All the certificates for any application must link together with matching names. The applicant must have a birth certificate that shows the parents’ names and the parents must have a birth certificate or naturalization certificate that, in turn, shows their parents names. This is what links everybody together.

If there are certificates that do not correlate with each other then it’s important to obtain the document that will link them. Most of the time this can be a marriage certificate or an official name change certificate.

What can you do if you cannot obtain these documents?

If you encounter a situation where one of your documents fails to correlate with another, and the document owner is deceased, there are steps you can take to ensure IRCC understand your situation and are therefore obliged to review the information you submit. This is called an Affidavit.

What is an Affidavit?

An affidavit explaining someone’s different names when they are not alive to provide documents is a legal document used to attest to the various names by which an individual was known during their lifetime. This affidavit is typically provided by someone who has knowledge of the different names used by the individual, such as family members, close associates, or others familiar with the person’s identity.

The affidavit should include:

Identification: The full name and any known aliases of the deceased individual.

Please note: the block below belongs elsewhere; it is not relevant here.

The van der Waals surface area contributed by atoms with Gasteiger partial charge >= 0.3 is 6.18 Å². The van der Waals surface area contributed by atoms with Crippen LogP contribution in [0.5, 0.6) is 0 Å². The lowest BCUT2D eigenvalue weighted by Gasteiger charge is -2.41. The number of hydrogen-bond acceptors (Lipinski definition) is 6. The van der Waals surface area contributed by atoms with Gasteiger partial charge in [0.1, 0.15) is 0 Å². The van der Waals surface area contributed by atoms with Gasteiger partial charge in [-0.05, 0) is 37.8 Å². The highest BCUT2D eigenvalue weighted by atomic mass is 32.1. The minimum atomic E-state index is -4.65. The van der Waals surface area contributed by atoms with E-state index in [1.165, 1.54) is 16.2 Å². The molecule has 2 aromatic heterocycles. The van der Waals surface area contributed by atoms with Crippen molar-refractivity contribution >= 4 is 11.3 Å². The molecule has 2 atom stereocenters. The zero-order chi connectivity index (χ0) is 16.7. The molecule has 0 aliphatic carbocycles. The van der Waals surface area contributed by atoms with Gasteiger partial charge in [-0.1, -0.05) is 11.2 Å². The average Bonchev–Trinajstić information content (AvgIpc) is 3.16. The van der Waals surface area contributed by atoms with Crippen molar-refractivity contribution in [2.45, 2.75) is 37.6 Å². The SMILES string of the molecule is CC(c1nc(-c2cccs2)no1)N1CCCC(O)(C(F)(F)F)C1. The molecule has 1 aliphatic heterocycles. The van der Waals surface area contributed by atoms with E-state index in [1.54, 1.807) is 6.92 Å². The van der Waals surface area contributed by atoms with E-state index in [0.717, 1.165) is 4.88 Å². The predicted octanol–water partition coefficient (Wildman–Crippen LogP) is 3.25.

Details of Name Changes: A detailed explanation of the circumstances surrounding the different names used by the individual, including any legal name changes, nicknames, or variations in spelling.

Affiant Information: Information about the person providing the affidavit, including their full name, address, and relationship to the deceased.

Notarization: The affidavit should be signed in the presence of a notary public, who will verify the identity of the affiant and witness the signing of the document.

Date and Place: The date and place where the affidavit is executed.

An affidavit explaining someone’s different names can be used to clarify any discrepancies or confusion regarding the individual’s identity, especially in legal or administrative matters such as estate settlement, probate, or the transfer of assets. It serves as a sworn statement under oath, attesting to the truthfulness and accuracy of the information provided.

If you submit an affidavit with your application and include an additional explanation letter, then you have a much higher chance of your application being approved.

Doherty Fultz Immigration specializes in innovative solutions and through careful crafting of submission letters and citing case laws where necessary we are usually successful in helping our clients obtain their immigration documents.

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All information on this website, although accurate as of the date of publication, is general and does not constitute advice. Doherty Fultz Immigration Inc. (DFI) is not liable for any action taken without retaining DFI as legal representative or without express instruction from DFI.